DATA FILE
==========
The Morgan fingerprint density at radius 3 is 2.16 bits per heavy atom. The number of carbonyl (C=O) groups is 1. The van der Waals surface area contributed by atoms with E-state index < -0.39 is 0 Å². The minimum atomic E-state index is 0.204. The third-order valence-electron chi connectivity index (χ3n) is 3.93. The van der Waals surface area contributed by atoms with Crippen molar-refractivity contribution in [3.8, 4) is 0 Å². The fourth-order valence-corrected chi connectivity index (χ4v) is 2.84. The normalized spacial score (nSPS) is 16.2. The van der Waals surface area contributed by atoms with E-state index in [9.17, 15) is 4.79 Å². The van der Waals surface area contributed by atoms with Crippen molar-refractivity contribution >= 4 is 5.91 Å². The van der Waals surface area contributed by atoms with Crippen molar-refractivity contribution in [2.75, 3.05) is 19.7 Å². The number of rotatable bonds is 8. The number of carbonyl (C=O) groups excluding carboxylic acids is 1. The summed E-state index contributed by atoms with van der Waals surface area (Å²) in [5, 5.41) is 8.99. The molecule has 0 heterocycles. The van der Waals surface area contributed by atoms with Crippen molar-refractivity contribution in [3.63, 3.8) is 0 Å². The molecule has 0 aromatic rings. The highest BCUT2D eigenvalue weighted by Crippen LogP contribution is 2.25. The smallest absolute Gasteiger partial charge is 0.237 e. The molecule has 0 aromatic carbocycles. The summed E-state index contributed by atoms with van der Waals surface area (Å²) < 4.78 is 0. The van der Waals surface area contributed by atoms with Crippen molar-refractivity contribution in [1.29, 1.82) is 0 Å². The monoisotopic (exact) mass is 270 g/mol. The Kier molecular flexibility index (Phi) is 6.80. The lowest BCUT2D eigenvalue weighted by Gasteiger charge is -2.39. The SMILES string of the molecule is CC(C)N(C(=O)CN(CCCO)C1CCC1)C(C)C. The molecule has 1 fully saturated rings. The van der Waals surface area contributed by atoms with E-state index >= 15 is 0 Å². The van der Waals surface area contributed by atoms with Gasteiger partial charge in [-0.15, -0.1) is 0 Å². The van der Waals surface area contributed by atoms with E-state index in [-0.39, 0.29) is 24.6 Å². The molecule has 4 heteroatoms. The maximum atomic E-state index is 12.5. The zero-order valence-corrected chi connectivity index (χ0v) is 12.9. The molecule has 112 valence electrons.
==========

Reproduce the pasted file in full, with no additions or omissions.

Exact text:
The Morgan fingerprint density at radius 3 is 2.16 bits per heavy atom. The number of carbonyl (C=O) groups is 1. The van der Waals surface area contributed by atoms with E-state index < -0.39 is 0 Å². The minimum atomic E-state index is 0.204. The third-order valence-electron chi connectivity index (χ3n) is 3.93. The van der Waals surface area contributed by atoms with Crippen molar-refractivity contribution in [3.8, 4) is 0 Å². The fourth-order valence-corrected chi connectivity index (χ4v) is 2.84. The normalized spacial score (nSPS) is 16.2. The van der Waals surface area contributed by atoms with E-state index in [9.17, 15) is 4.79 Å². The van der Waals surface area contributed by atoms with Crippen molar-refractivity contribution >= 4 is 5.91 Å². The van der Waals surface area contributed by atoms with Crippen molar-refractivity contribution in [2.75, 3.05) is 19.7 Å². The number of rotatable bonds is 8. The number of carbonyl (C=O) groups excluding carboxylic acids is 1. The summed E-state index contributed by atoms with van der Waals surface area (Å²) in [5, 5.41) is 8.99. The molecule has 0 heterocycles. The van der Waals surface area contributed by atoms with Crippen molar-refractivity contribution in [3.63, 3.8) is 0 Å². The molecule has 0 aromatic rings. The highest BCUT2D eigenvalue weighted by Crippen LogP contribution is 2.25. The smallest absolute Gasteiger partial charge is 0.237 e. The molecule has 0 aromatic carbocycles. The summed E-state index contributed by atoms with van der Waals surface area (Å²) < 4.78 is 0. The van der Waals surface area contributed by atoms with Crippen molar-refractivity contribution in [1.29, 1.82) is 0 Å². The monoisotopic (exact) mass is 270 g/mol. The Kier molecular flexibility index (Phi) is 6.80. The lowest BCUT2D eigenvalue weighted by Gasteiger charge is -2.39. The SMILES string of the molecule is CC(C)N(C(=O)CN(CCCO)C1CCC1)C(C)C. The molecule has 1 fully saturated rings. The van der Waals surface area contributed by atoms with E-state index >= 15 is 0 Å². The van der Waals surface area contributed by atoms with Gasteiger partial charge in [-0.15, -0.1) is 0 Å². The van der Waals surface area contributed by atoms with E-state index in [-0.39, 0.29) is 24.6 Å². The molecule has 4 heteroatoms. The maximum atomic E-state index is 12.5. The zero-order valence-corrected chi connectivity index (χ0v) is 12.9. The molecule has 112 valence electrons.